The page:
That’s my reaction to the final episode of Lost. Before you go… I’m going to explain the relationship to your career in a moment. But first…
I’ll admit it, I was a fan over the past 3 years (one time I rented all the previous year’s episodes and caught up in a matter of two weeks… that was a marathon!)
(Spoiler alert – don’t read if you are thinking you might watch LOST sometime)
People who liked (and looking online, there are a lot of those) the ending enjoyed the human drama – the reunited couples, Jack’s struggles, the triumph of “good” over “evil” and all that.
People like me hated it because it did a 180 degree U-turn from some of the sciencey-type questions, like time travel, alternate realities, the meaning of the numbers, and etc. The finale tied up none of that.
From that perspective I was disappointed.
I went online and saw more than a few people complaining, “I wasted 126 hours for that!!??!”
Here’s why you should care about this. Substitute “Lost” for “a failed science experiment”. Because, science experiments can and often do fail! In fact, whole lines of investigation fail – after years of investment.
“I wasted the past six years on that stupid hypothesis???!!!???!”
I’ve seen more than one graduate student who struggles with a failed experiment in this way.
Was it really a waste? (Lost and/or your experiment?)
Lost ended up as a happy love-fest that we find out is simply a “holding place” for people after they die, until they work out their problems to move onto heaven (or whatever).
It doesn’t make sense. I think that the producers originally intended the ending as an alternative reality that was split off from the main timeline when Juliet detonated the nuke.
That altered the timeline so that they were in fact back on the plane, and went to live “normal” lives – except for that they weren’t meant to live those normal lives – they were meant to be on the island.
But for some reason Lost’s makers copped out on this. Why? Maybe they ran out of time and money. Who knows. All I can say is that, compared to my expectations, it was a let down.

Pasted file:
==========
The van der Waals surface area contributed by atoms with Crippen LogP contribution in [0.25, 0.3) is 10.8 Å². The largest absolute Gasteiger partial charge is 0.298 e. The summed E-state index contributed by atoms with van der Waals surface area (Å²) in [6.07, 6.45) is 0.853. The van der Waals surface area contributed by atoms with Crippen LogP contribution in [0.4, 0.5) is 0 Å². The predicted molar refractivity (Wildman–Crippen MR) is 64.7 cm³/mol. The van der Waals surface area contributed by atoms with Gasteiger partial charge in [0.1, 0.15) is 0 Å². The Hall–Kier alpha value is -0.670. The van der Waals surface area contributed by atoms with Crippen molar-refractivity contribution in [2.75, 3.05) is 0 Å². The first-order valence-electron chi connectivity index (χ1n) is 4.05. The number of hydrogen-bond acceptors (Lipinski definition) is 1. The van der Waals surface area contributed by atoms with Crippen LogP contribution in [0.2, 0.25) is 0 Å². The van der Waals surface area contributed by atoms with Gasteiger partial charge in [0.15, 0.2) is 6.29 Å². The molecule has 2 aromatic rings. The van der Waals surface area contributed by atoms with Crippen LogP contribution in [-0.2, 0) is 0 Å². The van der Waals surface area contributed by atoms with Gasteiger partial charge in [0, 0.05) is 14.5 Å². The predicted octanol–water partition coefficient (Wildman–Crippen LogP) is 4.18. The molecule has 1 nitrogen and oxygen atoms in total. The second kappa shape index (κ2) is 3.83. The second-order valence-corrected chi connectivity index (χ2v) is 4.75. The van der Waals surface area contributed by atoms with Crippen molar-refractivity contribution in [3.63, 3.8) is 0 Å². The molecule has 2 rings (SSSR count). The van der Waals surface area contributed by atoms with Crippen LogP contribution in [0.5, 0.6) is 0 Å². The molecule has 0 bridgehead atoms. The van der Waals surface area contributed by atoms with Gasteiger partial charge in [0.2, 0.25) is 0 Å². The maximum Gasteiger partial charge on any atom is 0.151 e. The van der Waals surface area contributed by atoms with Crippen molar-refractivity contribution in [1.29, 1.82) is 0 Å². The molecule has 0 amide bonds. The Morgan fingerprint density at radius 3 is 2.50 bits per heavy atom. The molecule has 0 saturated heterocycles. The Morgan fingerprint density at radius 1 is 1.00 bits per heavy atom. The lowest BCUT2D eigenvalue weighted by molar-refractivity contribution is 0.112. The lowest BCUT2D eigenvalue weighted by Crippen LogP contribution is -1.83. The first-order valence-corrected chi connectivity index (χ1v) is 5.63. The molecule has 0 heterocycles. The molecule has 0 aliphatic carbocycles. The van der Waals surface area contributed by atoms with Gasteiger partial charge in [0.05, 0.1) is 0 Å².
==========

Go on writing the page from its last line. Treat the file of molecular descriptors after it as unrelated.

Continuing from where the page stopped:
So, was it a “waste?”
At first I found myself with this hollow feeling. I found myself starting to think this way.
But if it was really a waste, then why not just watch the last episode, and not bother with all those leading up to it?
The question could be rephrased like this: why not just read about someone else’s experiment in a journal after it is done, rather than risking your own blood, sweat, and tears on an experiment that might fail?
I mean, really… most experiments do fail … at least in the sense that they often raise more questions than they answer. Kind of like Lost.
So, then, why do it? Why watch Lost? Why bother doing experiments?
The only answer I can find to this question is because you get enjoyment or satisfaction out of it.
Any other answer – such as “to get my PhD” or “to get a Nobel prize” or “to find out what the meaning of the Island is” – is going to take you down the wrong path.
You will likely find yourself, after days, months, or years, asking “why did I waste my time on all that?”
Say you’re working on a PhD just so that you can be “assured” a job afterward. Well, there are no assurances. You may not get a job. You may eventually decide you just hate the work. You may not finish.
There are a million possible ways to be dissapointed if you tie your expectations, hopes, and dreams to a specific outcome.
And the point? To enjoy what you’re doing now. Maybe not every single thing you are doing now is enjoyable – but if you can’t find enjoyment in the majority of what you’re doing presently in your career (or life), then something is wrong, and it is time for a change.
You’ll never find enjoyment in just an outcome. You need to find enjoyment in the journey to the outcome.
And, from this perspective, my time spent watching Lost was not “wasted.” Neither were all those “failed experiments” that never resulted in a paper.
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